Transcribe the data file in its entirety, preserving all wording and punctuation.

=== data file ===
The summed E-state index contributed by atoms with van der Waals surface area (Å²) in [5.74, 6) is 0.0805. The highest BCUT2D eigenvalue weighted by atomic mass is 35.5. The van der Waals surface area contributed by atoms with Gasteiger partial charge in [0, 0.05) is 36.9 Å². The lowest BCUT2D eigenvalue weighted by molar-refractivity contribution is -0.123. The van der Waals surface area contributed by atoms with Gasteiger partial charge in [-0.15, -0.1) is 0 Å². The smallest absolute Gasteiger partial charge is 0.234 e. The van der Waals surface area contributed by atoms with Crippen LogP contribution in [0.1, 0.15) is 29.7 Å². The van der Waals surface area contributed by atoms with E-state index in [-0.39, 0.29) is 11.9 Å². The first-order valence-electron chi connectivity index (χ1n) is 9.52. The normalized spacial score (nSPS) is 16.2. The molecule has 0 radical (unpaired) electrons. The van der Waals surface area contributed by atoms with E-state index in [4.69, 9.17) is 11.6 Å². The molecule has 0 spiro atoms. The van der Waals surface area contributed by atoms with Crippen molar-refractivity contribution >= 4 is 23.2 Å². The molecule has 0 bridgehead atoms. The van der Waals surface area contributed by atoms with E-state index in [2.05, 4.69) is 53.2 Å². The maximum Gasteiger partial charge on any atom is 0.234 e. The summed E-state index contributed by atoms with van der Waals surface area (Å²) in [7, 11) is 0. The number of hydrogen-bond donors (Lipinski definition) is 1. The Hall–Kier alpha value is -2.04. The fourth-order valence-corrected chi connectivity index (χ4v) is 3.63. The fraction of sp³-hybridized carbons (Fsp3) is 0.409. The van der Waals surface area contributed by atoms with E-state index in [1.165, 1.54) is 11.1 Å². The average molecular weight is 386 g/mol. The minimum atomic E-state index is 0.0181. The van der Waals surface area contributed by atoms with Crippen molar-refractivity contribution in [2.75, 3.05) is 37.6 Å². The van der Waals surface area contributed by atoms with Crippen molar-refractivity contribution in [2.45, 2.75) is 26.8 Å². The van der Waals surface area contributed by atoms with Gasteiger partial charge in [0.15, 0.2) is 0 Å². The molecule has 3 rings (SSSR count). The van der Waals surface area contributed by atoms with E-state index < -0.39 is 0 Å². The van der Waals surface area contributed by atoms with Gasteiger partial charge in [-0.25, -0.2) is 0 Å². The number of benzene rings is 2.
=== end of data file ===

The summed E-state index contributed by atoms with van der Waals surface area (Å²) in [5.74, 6) is 0.0805. The highest BCUT2D eigenvalue weighted by atomic mass is 35.5. The van der Waals surface area contributed by atoms with Gasteiger partial charge in [0, 0.05) is 36.9 Å². The lowest BCUT2D eigenvalue weighted by molar-refractivity contribution is -0.123. The van der Waals surface area contributed by atoms with Gasteiger partial charge in [-0.15, -0.1) is 0 Å². The smallest absolute Gasteiger partial charge is 0.234 e. The van der Waals surface area contributed by atoms with Crippen LogP contribution in [0.1, 0.15) is 29.7 Å². The van der Waals surface area contributed by atoms with E-state index in [-0.39, 0.29) is 11.9 Å². The first-order valence-electron chi connectivity index (χ1n) is 9.52. The normalized spacial score (nSPS) is 16.2. The molecule has 0 radical (unpaired) electrons. The van der Waals surface area contributed by atoms with E-state index in [4.69, 9.17) is 11.6 Å². The molecule has 0 spiro atoms. The van der Waals surface area contributed by atoms with Crippen molar-refractivity contribution >= 4 is 23.2 Å². The molecule has 0 bridgehead atoms. The van der Waals surface area contributed by atoms with E-state index in [2.05, 4.69) is 53.2 Å². The maximum Gasteiger partial charge on any atom is 0.234 e. The summed E-state index contributed by atoms with van der Waals surface area (Å²) in [7, 11) is 0. The number of hydrogen-bond donors (Lipinski definition) is 1. The Hall–Kier alpha value is -2.04. The fourth-order valence-corrected chi connectivity index (χ4v) is 3.63. The fraction of sp³-hybridized carbons (Fsp3) is 0.409. The van der Waals surface area contributed by atoms with E-state index in [1.165, 1.54) is 11.1 Å². The average molecular weight is 386 g/mol. The minimum atomic E-state index is 0.0181. The van der Waals surface area contributed by atoms with Crippen molar-refractivity contribution in [2.75, 3.05) is 37.6 Å². The van der Waals surface area contributed by atoms with Crippen molar-refractivity contribution in [2.45, 2.75) is 26.8 Å². The van der Waals surface area contributed by atoms with Gasteiger partial charge in [0.15, 0.2) is 0 Å². The molecule has 3 rings (SSSR count). The van der Waals surface area contributed by atoms with E-state index < -0.39 is 0 Å². The van der Waals surface area contributed by atoms with Gasteiger partial charge in [-0.25, -0.2) is 0 Å². The number of benzene rings is 2.